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The Act of Killing (2012)

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A documentary which challenges former Indonesian death-squad leaders to reenact their mass-killings in whichever cinematic genres they wish, including classic Hollywood crime scenarios and lavish musical numbers.

Directors:

Joshua Oppenheimer, Anonymous (co-director) | 1 more credit »
Nominated for 1 Oscar. Another 53 wins & 41 nominations. See more awards »

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Cast

Complete credited cast:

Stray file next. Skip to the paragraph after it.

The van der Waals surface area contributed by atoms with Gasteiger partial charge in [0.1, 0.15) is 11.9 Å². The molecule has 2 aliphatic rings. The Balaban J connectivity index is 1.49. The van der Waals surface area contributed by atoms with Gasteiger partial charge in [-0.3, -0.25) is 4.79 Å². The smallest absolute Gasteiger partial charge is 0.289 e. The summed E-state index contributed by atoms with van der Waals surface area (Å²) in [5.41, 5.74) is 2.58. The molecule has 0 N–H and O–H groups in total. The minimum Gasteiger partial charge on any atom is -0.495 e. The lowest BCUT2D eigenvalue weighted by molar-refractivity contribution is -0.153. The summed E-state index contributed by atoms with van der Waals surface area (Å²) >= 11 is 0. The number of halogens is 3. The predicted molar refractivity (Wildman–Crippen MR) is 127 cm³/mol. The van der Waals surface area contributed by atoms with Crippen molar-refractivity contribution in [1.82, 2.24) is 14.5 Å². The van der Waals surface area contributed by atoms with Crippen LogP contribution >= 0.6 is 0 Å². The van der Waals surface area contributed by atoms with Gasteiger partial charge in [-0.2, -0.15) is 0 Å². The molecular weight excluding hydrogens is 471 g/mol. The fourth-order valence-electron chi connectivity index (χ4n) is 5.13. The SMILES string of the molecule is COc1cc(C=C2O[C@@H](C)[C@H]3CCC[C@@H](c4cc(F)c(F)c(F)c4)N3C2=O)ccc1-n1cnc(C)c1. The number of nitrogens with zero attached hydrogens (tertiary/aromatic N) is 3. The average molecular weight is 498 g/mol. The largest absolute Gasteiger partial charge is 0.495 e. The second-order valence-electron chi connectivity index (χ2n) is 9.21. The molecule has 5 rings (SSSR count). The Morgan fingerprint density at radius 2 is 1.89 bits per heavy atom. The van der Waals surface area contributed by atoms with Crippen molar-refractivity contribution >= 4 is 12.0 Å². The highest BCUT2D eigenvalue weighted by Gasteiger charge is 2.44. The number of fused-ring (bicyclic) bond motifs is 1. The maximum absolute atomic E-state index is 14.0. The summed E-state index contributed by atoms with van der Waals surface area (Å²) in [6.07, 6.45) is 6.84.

Anwar Congo ... Himself - Executioner in 1965
Herman Koto ... Himself - Gangster and Paramilitary Leader
Syamsul Arifin Syamsul Arifin ... Himself - Governor of North Sumatra
Ibrahim Sinik Ibrahim Sinik ... Himself - Newspaper Publisher
Yapto Soerjosoemarno ... Himself - Leader of Pancasila Youth
Safit Pardede Safit Pardede ... Himself - Local Paramilitary Leader
Jusuf Kalla ... Himself - Vice President of Indonesia
Adi Zulkadry ... Himself - Fellow Executioner in 1965
Soaduon Siregar Soaduon Siregar ... Himself - Journalist
Suryono ... Himself - Anwar's Neighbor
Haji Marzuki Haji Marzuki ... Himself - Member of North Sumatra Parliament (as Marzuki)
Haji Anif ... Himself - Paramilitary Leader and Businessman
Rahmat Shah Rahmat Shah ... Himself - Member of Parliament
Sakhyan Asmara Sakhyan Asmara ... Himself - Deputy Minister of Youth and Sport
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Storyline